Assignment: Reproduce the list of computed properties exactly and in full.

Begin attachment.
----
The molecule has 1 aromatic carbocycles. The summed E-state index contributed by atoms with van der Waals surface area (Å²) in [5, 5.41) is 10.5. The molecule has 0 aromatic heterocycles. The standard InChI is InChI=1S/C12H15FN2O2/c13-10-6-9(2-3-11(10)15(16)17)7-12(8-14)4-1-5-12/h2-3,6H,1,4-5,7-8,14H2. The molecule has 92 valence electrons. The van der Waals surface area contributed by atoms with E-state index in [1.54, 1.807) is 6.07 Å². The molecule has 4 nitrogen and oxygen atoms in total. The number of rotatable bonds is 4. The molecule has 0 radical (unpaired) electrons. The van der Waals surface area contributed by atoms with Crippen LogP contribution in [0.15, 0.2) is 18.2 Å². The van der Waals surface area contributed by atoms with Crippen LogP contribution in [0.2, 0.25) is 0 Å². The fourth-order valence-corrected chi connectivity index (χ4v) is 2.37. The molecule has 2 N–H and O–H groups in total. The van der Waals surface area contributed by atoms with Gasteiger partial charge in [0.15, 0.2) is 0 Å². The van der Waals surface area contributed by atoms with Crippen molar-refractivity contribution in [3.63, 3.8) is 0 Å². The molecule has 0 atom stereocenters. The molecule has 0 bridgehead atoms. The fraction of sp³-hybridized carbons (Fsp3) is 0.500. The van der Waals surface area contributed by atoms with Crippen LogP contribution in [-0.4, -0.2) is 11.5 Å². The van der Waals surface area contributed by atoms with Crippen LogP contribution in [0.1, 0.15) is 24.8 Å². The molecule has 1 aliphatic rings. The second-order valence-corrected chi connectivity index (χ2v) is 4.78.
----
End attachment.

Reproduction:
The molecule has 1 aromatic carbocycles. The summed E-state index contributed by atoms with van der Waals surface area (Å²) in [5, 5.41) is 10.5. The molecule has 0 aromatic heterocycles. The standard InChI is InChI=1S/C12H15FN2O2/c13-10-6-9(2-3-11(10)15(16)17)7-12(8-14)4-1-5-12/h2-3,6H,1,4-5,7-8,14H2. The molecule has 92 valence electrons. The van der Waals surface area contributed by atoms with E-state index in [1.54, 1.807) is 6.07 Å². The molecule has 4 nitrogen and oxygen atoms in total. The number of rotatable bonds is 4. The molecule has 0 radical (unpaired) electrons. The van der Waals surface area contributed by atoms with Crippen LogP contribution in [0.15, 0.2) is 18.2 Å². The van der Waals surface area contributed by atoms with Crippen LogP contribution in [0.2, 0.25) is 0 Å². The fourth-order valence-corrected chi connectivity index (χ4v) is 2.37. The molecule has 2 N–H and O–H groups in total. The van der Waals surface area contributed by atoms with Gasteiger partial charge in [0.15, 0.2) is 0 Å². The van der Waals surface area contributed by atoms with Crippen molar-refractivity contribution in [3.63, 3.8) is 0 Å². The molecule has 0 atom stereocenters. The molecule has 0 bridgehead atoms. The fraction of sp³-hybridized carbons (Fsp3) is 0.500. The van der Waals surface area contributed by atoms with Crippen LogP contribution in [-0.4, -0.2) is 11.5 Å². The van der Waals surface area contributed by atoms with Crippen LogP contribution in [0.1, 0.15) is 24.8 Å². The molecule has 1 aliphatic rings. The second-order valence-corrected chi connectivity index (χ2v) is 4.78.